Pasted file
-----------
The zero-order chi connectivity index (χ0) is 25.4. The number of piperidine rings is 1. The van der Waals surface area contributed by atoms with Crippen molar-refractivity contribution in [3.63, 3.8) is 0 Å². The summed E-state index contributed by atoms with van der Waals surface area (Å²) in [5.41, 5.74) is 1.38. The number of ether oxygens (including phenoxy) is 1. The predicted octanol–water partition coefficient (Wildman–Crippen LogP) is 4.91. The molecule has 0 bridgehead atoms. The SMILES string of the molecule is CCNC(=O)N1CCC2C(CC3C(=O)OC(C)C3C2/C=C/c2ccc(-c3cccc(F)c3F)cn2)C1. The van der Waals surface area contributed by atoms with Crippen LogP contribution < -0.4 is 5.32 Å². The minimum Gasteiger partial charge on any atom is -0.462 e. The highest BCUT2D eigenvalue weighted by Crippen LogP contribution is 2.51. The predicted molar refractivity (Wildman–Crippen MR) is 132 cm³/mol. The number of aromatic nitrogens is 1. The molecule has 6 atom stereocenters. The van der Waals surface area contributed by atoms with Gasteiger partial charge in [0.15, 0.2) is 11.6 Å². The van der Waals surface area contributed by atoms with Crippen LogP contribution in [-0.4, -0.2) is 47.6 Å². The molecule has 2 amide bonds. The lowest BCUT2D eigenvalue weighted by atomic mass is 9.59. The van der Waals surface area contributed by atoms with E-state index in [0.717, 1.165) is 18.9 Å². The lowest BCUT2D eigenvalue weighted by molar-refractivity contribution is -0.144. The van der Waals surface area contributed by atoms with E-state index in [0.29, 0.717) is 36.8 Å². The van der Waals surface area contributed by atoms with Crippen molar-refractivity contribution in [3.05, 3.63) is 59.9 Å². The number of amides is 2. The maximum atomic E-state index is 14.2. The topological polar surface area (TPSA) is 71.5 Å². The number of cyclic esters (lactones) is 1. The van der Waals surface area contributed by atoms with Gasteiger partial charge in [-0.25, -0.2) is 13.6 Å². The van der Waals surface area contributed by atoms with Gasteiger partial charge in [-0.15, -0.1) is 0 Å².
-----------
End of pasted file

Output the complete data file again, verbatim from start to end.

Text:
The zero-order chi connectivity index (χ0) is 25.4. The number of piperidine rings is 1. The van der Waals surface area contributed by atoms with Crippen molar-refractivity contribution in [3.63, 3.8) is 0 Å². The summed E-state index contributed by atoms with van der Waals surface area (Å²) in [5.41, 5.74) is 1.38. The number of ether oxygens (including phenoxy) is 1. The predicted octanol–water partition coefficient (Wildman–Crippen LogP) is 4.91. The molecule has 0 bridgehead atoms. The SMILES string of the molecule is CCNC(=O)N1CCC2C(CC3C(=O)OC(C)C3C2/C=C/c2ccc(-c3cccc(F)c3F)cn2)C1. The van der Waals surface area contributed by atoms with Crippen LogP contribution < -0.4 is 5.32 Å². The minimum Gasteiger partial charge on any atom is -0.462 e. The highest BCUT2D eigenvalue weighted by Crippen LogP contribution is 2.51. The predicted molar refractivity (Wildman–Crippen MR) is 132 cm³/mol. The number of aromatic nitrogens is 1. The molecule has 6 atom stereocenters. The van der Waals surface area contributed by atoms with Gasteiger partial charge in [0.15, 0.2) is 11.6 Å². The van der Waals surface area contributed by atoms with Crippen LogP contribution in [-0.4, -0.2) is 47.6 Å². The molecule has 2 amide bonds. The lowest BCUT2D eigenvalue weighted by atomic mass is 9.59. The van der Waals surface area contributed by atoms with E-state index in [0.717, 1.165) is 18.9 Å². The lowest BCUT2D eigenvalue weighted by molar-refractivity contribution is -0.144. The van der Waals surface area contributed by atoms with E-state index in [0.29, 0.717) is 36.8 Å². The van der Waals surface area contributed by atoms with Crippen molar-refractivity contribution in [3.05, 3.63) is 59.9 Å². The number of amides is 2. The maximum atomic E-state index is 14.2. The topological polar surface area (TPSA) is 71.5 Å². The number of cyclic esters (lactones) is 1. The van der Waals surface area contributed by atoms with Gasteiger partial charge in [-0.25, -0.2) is 13.6 Å². The van der Waals surface area contributed by atoms with Gasteiger partial charge in [-0.15, -0.1) is 0 Å².